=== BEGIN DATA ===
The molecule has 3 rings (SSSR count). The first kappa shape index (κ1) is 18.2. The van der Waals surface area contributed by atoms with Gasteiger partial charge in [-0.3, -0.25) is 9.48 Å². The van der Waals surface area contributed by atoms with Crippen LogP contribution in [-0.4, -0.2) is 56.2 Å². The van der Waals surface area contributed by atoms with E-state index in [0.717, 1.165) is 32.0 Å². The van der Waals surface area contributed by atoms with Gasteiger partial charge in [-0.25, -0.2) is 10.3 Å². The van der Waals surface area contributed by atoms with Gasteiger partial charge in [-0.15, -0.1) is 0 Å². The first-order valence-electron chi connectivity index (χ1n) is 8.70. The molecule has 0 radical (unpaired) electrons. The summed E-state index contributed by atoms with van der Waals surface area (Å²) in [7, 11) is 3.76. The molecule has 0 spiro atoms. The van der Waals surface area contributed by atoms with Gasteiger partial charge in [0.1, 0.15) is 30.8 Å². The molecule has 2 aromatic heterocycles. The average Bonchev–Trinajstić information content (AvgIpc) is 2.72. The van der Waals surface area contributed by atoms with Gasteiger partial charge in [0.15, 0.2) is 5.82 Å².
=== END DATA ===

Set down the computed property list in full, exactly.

The molecule has 3 rings (SSSR count). The first kappa shape index (κ1) is 18.2. The van der Waals surface area contributed by atoms with Gasteiger partial charge in [-0.3, -0.25) is 9.48 Å². The van der Waals surface area contributed by atoms with Crippen LogP contribution in [-0.4, -0.2) is 56.2 Å². The van der Waals surface area contributed by atoms with E-state index in [0.717, 1.165) is 32.0 Å². The van der Waals surface area contributed by atoms with Gasteiger partial charge in [-0.25, -0.2) is 10.3 Å². The van der Waals surface area contributed by atoms with Gasteiger partial charge in [-0.15, -0.1) is 0 Å². The first-order valence-electron chi connectivity index (χ1n) is 8.70. The molecule has 0 radical (unpaired) electrons. The summed E-state index contributed by atoms with van der Waals surface area (Å²) in [7, 11) is 3.76. The molecule has 0 spiro atoms. The van der Waals surface area contributed by atoms with Gasteiger partial charge in [0.1, 0.15) is 30.8 Å². The molecule has 2 aromatic heterocycles. The average Bonchev–Trinajstić information content (AvgIpc) is 2.72. The van der Waals surface area contributed by atoms with Gasteiger partial charge in [0.15, 0.2) is 5.82 Å².